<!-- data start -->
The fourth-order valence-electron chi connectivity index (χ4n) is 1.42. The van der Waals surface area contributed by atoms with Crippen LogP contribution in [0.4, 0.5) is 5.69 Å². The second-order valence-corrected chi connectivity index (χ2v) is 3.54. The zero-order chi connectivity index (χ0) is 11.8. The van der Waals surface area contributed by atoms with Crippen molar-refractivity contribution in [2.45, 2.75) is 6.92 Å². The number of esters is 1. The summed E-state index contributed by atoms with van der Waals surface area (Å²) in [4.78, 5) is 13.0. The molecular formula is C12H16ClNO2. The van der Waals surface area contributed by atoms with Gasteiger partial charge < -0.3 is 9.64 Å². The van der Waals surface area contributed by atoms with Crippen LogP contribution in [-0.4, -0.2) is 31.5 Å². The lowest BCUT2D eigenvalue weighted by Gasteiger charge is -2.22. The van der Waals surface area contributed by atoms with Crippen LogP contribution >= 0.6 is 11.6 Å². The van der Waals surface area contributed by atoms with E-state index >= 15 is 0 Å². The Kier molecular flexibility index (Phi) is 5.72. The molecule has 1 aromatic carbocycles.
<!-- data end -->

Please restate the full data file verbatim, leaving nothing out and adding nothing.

The fourth-order valence-electron chi connectivity index (χ4n) is 1.42. The van der Waals surface area contributed by atoms with Crippen LogP contribution in [0.4, 0.5) is 5.69 Å². The second-order valence-corrected chi connectivity index (χ2v) is 3.54. The zero-order chi connectivity index (χ0) is 11.8. The van der Waals surface area contributed by atoms with Crippen molar-refractivity contribution in [2.45, 2.75) is 6.92 Å². The number of esters is 1. The summed E-state index contributed by atoms with van der Waals surface area (Å²) in [4.78, 5) is 13.0. The molecular formula is C12H16ClNO2. The van der Waals surface area contributed by atoms with Gasteiger partial charge < -0.3 is 9.64 Å². The van der Waals surface area contributed by atoms with Crippen LogP contribution in [-0.4, -0.2) is 31.5 Å². The lowest BCUT2D eigenvalue weighted by Gasteiger charge is -2.22. The van der Waals surface area contributed by atoms with Crippen LogP contribution >= 0.6 is 11.6 Å². The van der Waals surface area contributed by atoms with E-state index >= 15 is 0 Å². The Kier molecular flexibility index (Phi) is 5.72. The molecule has 1 aromatic carbocycles.